Hackers have already cracked the PlayStation 3 firmware versions 1.10 and 1.11, allowing the system to boot illegal copies of games; at this point, however, they have not been able to make copied games or homebrew software run on the cracked systems. The PSP has a strong homebrew community, and hackers are no doubt hoping to establish a comparable base on the PlayStation 3.
"Unfortunately, hackers will try to exploit any hardware system software," said SCEA spokesman Dave Karraker. "The best we can do as a company is to make our security that much stronger and aggressively pursue legal action against anyone caught trying to use an exploit in an illegal manner."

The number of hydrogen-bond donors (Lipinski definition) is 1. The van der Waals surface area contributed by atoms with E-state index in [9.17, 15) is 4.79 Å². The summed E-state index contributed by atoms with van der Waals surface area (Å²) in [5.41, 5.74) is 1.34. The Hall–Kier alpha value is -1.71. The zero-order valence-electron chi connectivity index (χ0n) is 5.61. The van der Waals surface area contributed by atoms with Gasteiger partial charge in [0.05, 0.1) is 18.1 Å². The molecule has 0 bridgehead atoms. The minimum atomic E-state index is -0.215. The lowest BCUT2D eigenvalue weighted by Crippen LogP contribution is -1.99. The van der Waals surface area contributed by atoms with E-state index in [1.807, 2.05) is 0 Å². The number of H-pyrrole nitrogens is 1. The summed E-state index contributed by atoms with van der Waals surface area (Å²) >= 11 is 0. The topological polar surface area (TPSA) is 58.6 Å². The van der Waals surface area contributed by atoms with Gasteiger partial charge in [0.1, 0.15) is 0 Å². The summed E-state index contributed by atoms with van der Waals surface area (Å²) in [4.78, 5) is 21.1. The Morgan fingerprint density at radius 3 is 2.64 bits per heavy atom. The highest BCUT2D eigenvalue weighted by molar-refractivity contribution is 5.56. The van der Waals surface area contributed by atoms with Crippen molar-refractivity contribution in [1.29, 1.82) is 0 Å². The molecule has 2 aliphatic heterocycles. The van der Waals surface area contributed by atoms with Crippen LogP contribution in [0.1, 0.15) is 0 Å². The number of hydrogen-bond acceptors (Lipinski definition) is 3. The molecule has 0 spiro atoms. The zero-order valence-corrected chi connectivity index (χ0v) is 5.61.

Microsoft, when faced with a similar situation, responded by banning modified Xbox 360 consoles from its Xbox Live service; Sony could respond in a similar fashion with its PlayStation Network. Hackers also face the possibility of damaging their systems during their tinkering. "Naturally, any use of an exploit on the system software does void the warranty on the PS3 system, which could be a costly mistake to see if you can run an old Sega CD game on it," said Karraker.